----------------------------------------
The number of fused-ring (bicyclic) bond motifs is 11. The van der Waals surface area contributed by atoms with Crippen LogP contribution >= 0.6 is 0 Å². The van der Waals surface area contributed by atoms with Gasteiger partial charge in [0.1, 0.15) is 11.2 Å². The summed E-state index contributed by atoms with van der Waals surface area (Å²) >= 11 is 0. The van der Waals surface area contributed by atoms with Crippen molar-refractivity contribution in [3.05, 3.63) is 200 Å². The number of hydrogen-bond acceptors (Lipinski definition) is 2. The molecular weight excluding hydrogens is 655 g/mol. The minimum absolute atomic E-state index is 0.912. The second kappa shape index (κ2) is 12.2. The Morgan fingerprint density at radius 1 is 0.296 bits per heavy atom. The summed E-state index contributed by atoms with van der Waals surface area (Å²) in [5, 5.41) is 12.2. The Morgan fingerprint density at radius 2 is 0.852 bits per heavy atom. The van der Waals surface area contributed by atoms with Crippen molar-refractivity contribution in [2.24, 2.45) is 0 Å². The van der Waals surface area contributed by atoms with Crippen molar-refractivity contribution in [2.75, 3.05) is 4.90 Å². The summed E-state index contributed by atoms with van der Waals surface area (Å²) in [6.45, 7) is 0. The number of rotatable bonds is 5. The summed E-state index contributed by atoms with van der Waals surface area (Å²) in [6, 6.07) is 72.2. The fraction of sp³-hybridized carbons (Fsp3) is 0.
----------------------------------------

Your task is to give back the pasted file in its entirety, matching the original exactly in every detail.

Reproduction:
The number of fused-ring (bicyclic) bond motifs is 11. The van der Waals surface area contributed by atoms with Crippen LogP contribution >= 0.6 is 0 Å². The van der Waals surface area contributed by atoms with Gasteiger partial charge in [0.1, 0.15) is 11.2 Å². The summed E-state index contributed by atoms with van der Waals surface area (Å²) >= 11 is 0. The van der Waals surface area contributed by atoms with Crippen molar-refractivity contribution in [3.05, 3.63) is 200 Å². The number of hydrogen-bond acceptors (Lipinski definition) is 2. The molecular weight excluding hydrogens is 655 g/mol. The minimum absolute atomic E-state index is 0.912. The second kappa shape index (κ2) is 12.2. The Morgan fingerprint density at radius 1 is 0.296 bits per heavy atom. The summed E-state index contributed by atoms with van der Waals surface area (Å²) in [5, 5.41) is 12.2. The Morgan fingerprint density at radius 2 is 0.852 bits per heavy atom. The van der Waals surface area contributed by atoms with Crippen molar-refractivity contribution in [2.24, 2.45) is 0 Å². The van der Waals surface area contributed by atoms with Crippen molar-refractivity contribution in [2.75, 3.05) is 4.90 Å². The summed E-state index contributed by atoms with van der Waals surface area (Å²) in [6.45, 7) is 0. The number of rotatable bonds is 5. The summed E-state index contributed by atoms with van der Waals surface area (Å²) in [6, 6.07) is 72.2. The fraction of sp³-hybridized carbons (Fsp3) is 0.